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Chinese company Sunwoda, one of the world’s largest battery manufacturers, will build its first European plant in Nyíregyháza, eastern Hungary, with an investment of around HUF 580 billion (EUR 1.5 billion), creating thousands of new jobs, Minister of Foreign Affairs and Trade Péter Szijjártó announced.

The Minister said that the company will set up its first European plant in Hungary in response to growing demand from the continent’s automotive industry. The company has announced an investment of HUF 93 billion in the first phase (EUR 243.8 million), but the value of the project, including the other construction phases, will reach HUF 580 billion (EUR 1.5 billion) in the long term, creating thousands of jobs in Nyíregyháza.

This is the biggest investment announced so far this year. This is the third investment this year worth over one billion euros, and this makes it certain that we can meet our commitment to not only exceed last year’s investment record, but double it.

Péter Szijjártó emphasized that environmental protection is a top priority for Sunwoda, which will use 90 percent of its total water needs from treated wastewater and will use drinking water only for hand washing, drinking and similar purposes, and will also build a wastewater treatment plant.

The company will install a solar farm as well, providing the plant’s operations with essentially renewable energy, helping Hungary to remain one of the few countries that can increase its economic performance while reducing its emissions. What is more, the plant will join the municipal monitoring system to guarantee the prevention of air, soil and water pollution, Péter Szijjártó pointed out.

The Minister stressed that the investment means that

five of the world’s ten largest producers of electric batteries will now be present in our country, with a world market share of 49.4 percent in the sector.

“Here I would ask those who argue against such investments whether they seriously think that these investments should have been moved to other European countries. Do they seriously think that it would be in the interest of us Hungarians that these factories, using modern technology and ensuring long-term economic growth and provide jobs for thousands of people, should really be established in other countries and that other countries should benefit from them?” Péter Szijjártó asked in light of the recent public opposition towards battery plants.


The production value of the Hungarian automotive industry has increased three and a half times in ten years, and last year it exceeded 12,000 billion forints (EUR 32.3 billion), representing an annual growth of 31 percent. Many Asian countries are choosing to invest in Hungary, with China’s Contemporary Amperex Technology Co. Limited (CATL) building its battery plant in Debrecen, eastern Hungary, worth EUR 8.1 billion, creating 9,000 jobs as a result. With an investment of around HUF 400 billion (EUR 1 billion), the world’s ninth largest electric battery manufacturer, China’s Eve Power, will build its first European plant in Debrecen as well. Volkswagen Group has also announced that Hungary is among the possible destinations for their battery factory.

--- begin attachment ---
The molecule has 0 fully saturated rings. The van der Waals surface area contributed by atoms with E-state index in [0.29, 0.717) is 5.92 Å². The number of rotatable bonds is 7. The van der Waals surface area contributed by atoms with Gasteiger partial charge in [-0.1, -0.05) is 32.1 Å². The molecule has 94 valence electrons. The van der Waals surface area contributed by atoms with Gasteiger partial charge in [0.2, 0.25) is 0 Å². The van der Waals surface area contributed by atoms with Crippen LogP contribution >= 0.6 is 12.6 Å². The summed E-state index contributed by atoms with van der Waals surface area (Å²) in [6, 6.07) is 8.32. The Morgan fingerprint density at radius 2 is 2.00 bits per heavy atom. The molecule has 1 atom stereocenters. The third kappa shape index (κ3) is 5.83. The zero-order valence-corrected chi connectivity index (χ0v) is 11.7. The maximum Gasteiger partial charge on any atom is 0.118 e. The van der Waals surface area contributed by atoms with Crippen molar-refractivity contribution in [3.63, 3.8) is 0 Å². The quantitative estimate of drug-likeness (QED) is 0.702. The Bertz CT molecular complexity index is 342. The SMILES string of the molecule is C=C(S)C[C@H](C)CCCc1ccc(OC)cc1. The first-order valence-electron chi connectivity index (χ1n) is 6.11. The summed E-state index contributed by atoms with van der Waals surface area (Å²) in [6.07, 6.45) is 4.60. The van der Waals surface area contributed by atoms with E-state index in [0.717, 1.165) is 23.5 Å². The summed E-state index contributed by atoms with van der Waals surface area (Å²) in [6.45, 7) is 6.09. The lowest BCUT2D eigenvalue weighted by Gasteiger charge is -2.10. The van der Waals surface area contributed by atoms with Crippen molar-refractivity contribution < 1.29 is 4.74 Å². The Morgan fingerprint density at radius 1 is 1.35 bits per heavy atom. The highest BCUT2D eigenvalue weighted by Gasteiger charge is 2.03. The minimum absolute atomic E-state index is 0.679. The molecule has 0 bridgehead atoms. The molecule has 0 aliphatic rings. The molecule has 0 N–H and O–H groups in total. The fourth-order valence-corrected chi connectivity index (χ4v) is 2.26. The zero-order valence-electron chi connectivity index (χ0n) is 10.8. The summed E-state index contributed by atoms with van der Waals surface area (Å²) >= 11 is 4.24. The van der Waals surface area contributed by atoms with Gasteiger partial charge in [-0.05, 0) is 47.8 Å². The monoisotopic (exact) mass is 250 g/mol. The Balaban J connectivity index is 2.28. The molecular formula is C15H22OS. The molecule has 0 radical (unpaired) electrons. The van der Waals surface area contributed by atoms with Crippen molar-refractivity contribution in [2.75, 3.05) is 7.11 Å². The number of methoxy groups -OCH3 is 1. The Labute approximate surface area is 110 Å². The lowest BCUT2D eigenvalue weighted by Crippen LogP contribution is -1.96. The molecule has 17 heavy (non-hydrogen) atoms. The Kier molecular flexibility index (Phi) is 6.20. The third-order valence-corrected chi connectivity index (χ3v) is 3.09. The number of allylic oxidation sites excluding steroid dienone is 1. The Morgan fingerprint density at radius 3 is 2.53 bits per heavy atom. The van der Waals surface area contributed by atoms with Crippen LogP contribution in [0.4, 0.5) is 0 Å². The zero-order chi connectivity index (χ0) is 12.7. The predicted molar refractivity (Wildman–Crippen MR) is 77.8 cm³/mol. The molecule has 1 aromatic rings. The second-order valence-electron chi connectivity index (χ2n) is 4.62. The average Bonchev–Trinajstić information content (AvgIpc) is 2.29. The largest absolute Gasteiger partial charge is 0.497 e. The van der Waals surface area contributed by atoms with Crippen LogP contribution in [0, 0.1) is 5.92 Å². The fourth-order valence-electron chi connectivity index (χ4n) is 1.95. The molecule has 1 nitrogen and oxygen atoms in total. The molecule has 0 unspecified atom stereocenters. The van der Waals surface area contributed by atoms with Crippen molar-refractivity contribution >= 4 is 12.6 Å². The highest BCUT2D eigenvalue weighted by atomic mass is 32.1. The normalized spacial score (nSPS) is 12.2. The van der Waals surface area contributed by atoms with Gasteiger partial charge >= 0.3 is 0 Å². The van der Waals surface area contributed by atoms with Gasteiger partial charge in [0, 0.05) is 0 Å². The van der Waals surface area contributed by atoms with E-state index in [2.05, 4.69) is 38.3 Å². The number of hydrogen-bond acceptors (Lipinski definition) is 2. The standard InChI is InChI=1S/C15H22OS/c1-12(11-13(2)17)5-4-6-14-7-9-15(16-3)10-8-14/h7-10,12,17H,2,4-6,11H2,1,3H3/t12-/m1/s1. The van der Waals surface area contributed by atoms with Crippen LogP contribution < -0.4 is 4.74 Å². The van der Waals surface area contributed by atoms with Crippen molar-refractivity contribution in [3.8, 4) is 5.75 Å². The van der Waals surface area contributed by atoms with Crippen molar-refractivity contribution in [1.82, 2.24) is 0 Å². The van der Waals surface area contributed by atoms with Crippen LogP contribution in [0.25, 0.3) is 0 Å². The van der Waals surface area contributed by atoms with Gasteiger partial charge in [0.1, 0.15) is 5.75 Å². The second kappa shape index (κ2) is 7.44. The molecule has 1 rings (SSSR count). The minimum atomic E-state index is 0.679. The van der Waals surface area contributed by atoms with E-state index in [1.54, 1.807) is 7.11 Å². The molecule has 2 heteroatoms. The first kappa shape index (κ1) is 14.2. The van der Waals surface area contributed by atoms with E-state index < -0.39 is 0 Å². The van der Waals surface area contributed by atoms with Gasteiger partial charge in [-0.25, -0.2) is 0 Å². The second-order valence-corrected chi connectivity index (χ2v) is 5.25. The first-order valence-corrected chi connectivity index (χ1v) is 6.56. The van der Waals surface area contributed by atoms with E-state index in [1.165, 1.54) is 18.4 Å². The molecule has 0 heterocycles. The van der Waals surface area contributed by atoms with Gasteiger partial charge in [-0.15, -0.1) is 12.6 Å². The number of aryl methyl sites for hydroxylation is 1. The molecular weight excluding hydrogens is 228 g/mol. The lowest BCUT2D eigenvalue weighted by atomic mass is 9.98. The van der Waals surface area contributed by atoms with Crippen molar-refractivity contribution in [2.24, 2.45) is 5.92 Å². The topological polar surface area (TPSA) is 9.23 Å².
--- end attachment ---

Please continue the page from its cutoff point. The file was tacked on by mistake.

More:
He emphasized that this project is also proof of the success of the opening up to the East, as since 2019, the highest number of investments in Hungary has been coming from Asian countries every year. Moreover, last year and, given the numbers, this year, the most investment will certainly be from China.

Péter Szijjártó underlined that

the large-scale construction of electric cars will undoubtedly determine where economic growth will take place, and that this is not only an economic issue but also an environmental one, as the transport sector currently accounts for 14 percent of global emissions.

Construction of Sunwoda will begin next year and production is scheduled to start at the very end of 2025. The plant will supply lithium-ion energy from Nyíregyháza to the automotive industry on the continent. The Sunwoda group was founded in 1997 and is headquartered in Shenzhen. It started producing batteries for electric vehicles in 2008. It has an extensive product portfolio, offering a wide range of energy storage technologies and related hardware for well-known household brands in the industry. Its factories are located in China and India.

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Via MTI, Featured photo via Facebook/Sunwoda Energy

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